On September 27, 2017, controversial public figure Hugh Hefner died in his Playboy mansion at age 91.
When Hefner founded Playboy Magazine in 1953, he was playing a significant role in modern American culture by igniting the sexual revolution during the post World War II era, challenging traditional conventions regarding the role of sexuality in society. He contributed widely to the civil rights movement in the 60’s and 70’s, long before others in his demographic recognized that the ideals of civil rights played a crucial function for American society. He openly voiced his support for Martin Luther King, supported LGBTQ rights, and promoted women’s rights pertaining to abortion and the Equal Rights Amendment. After his death, Larry King expressed commendation to the late Playboy founder for his role in public society, writing on Twitter that Hefner was a “giant in publishing journalism, free speech, and civil rights”. As the founder of Playboy, and the leader of its flamboyant label, Hefner made crossroads in how individuals in post World War II American society reinvented their definition of sexuality. Often in the history of modern American culture, many have praised Hefner for liberating the society of early modern America from tradition conventions regarding sexuaity.
From his attributions to early modern American culture by instilling open-mindedness and toleration, advocating his ideals of freedom of speech, and publicly challenging censorship and traditional conventions of sexuality, it is palpable that he has made initiated revolutionary change in modern American culture by challenging deep rooted social customs pertaining to the role of censorship and sexuality in society and initiating support for freedom of speech.
However, his role in Playboy Magazine has been one that is controversial.
As many have praised him for igniting the sexual revolution that aimed to challenge the role of censorship and promote ideals of open-mindedness, it is important to consider the consequences of a sexual revolution in society. In Playboy’s publications, the exposure of women to the intended audience– men– causes individuals to question whom this “sexual revolution” was meant to benefit, if the industry really aims to liberate women and promote toleration, or simply produce material that degrades women to sexual objects for the satisfaction of men in a male-dominated society.
In June of 2015, Holly Madison, a former member of the Playboy industry, published her memoir, Down in the Rabbit Hole, where she recounts her experiences of being in the Playboy industry. In her memoir, she revealed disturbing allegations surrounding the Playboy founder and the events that unfolded in his mansion, which was famous for being the place where extravagant parties were held with women that worked in the business, who were crudely dubbed as “bunnies”.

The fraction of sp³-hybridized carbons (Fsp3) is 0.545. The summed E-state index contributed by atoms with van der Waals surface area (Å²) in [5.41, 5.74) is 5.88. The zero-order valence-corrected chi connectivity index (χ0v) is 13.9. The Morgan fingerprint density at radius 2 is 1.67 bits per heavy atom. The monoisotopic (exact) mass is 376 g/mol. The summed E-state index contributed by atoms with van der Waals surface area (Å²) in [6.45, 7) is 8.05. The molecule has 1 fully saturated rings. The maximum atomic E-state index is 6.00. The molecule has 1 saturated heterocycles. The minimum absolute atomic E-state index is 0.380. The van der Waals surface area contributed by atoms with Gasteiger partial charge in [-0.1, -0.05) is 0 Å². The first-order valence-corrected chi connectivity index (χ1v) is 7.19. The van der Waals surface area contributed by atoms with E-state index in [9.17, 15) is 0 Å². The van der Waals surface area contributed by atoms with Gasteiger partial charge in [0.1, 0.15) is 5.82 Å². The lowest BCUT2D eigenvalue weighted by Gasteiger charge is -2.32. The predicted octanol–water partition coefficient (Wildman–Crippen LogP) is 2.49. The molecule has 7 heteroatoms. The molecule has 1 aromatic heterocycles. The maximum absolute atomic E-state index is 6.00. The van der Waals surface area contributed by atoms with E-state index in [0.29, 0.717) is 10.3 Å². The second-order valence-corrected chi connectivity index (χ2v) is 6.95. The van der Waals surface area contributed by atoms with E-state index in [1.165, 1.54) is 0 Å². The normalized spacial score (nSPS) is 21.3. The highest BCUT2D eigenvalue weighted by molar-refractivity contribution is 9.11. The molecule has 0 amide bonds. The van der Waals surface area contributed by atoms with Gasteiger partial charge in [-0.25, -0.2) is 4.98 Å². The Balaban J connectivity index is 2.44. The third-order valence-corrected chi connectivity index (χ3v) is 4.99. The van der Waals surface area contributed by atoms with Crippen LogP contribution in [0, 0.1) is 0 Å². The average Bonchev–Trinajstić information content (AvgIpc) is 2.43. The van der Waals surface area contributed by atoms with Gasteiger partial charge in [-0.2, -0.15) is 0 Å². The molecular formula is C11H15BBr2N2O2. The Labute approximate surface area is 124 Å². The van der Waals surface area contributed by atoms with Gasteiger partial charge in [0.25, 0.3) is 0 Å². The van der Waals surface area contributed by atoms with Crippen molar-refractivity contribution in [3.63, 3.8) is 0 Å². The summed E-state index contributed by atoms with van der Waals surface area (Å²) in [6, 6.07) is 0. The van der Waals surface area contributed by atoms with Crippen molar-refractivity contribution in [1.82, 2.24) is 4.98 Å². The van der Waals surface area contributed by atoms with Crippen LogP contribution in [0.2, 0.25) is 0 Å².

According to Madison, Hefner allegedly encouraged Madison and the other young women working in the industry to use narcotics, more specifically the drug methaqualone, during his parties, and referenced the drug as a “thigh opener”. His alleged coerced usage of the drug echoes rape culture in modern society, where the use of date rape drugs are administered to a victim, making them defenseless to sexual assault. The use of date rape drugs to hasten sexaul assualt is an issue that plagues modern society, for the dehumanizing nature of the crime and how simple it is to carry it out against unknowing victims. It is an issue that still needs to be properly acknowledged, for many of the victims of date rape drug-fueled sexual assault do not receive justice for the crime that has been committed to them, with only 14-18% of rape cases resulting in a conviction (UK Center for Research on Violence Against Women).
Furthermore, Madison recounts how Hefner allegedly took photos of women who entered the mansion, and ranked them based on appearance and amount of bodily exposure. She further states that he placed a disturbing emphasis on the looks of the young women who resided in the mansion. She recounted how, during moments of interaction and conversation, he refused to discuss current events and politics with her, and described their dialogue as “superficial”.
As someone who was known for being a proponent of the women’s rights movements, these allegations expose that he behaved like someone who valued the presence of women for the wrong reasons, contradicting the very basis of the movement he was advocating for. This was a public figure who promoted women’s rights, including education and the equality of men and women in society, and advocated for the increased presence of women in a male dominated society. In light of his controversial actions regarding his treatment of women, one has to wonder if he ever truly supported women’s rights after all. Or, if he just enjoyed exerting his dominance over women, treating them like his human dolls dressed in revealing, bunny costumes who cater to his pleasures in the flamboyant, risqué world of his Playboy dollhouse.
In the views of people in modern society, it is easy to see why one would assume that Hefner reduced women to mere sexual objects meant to fulfill the desires of lascivious men. Yes, it is noted that he dismantled traditional conventions and broke social barriers, but in doing so, he reinforced the volatile ideology of the degrading women and sexual assault, issues that plague modern society. Hugh Hefner did lessen the stigma surrounding sex, but at what, or more importantly who’s, cost?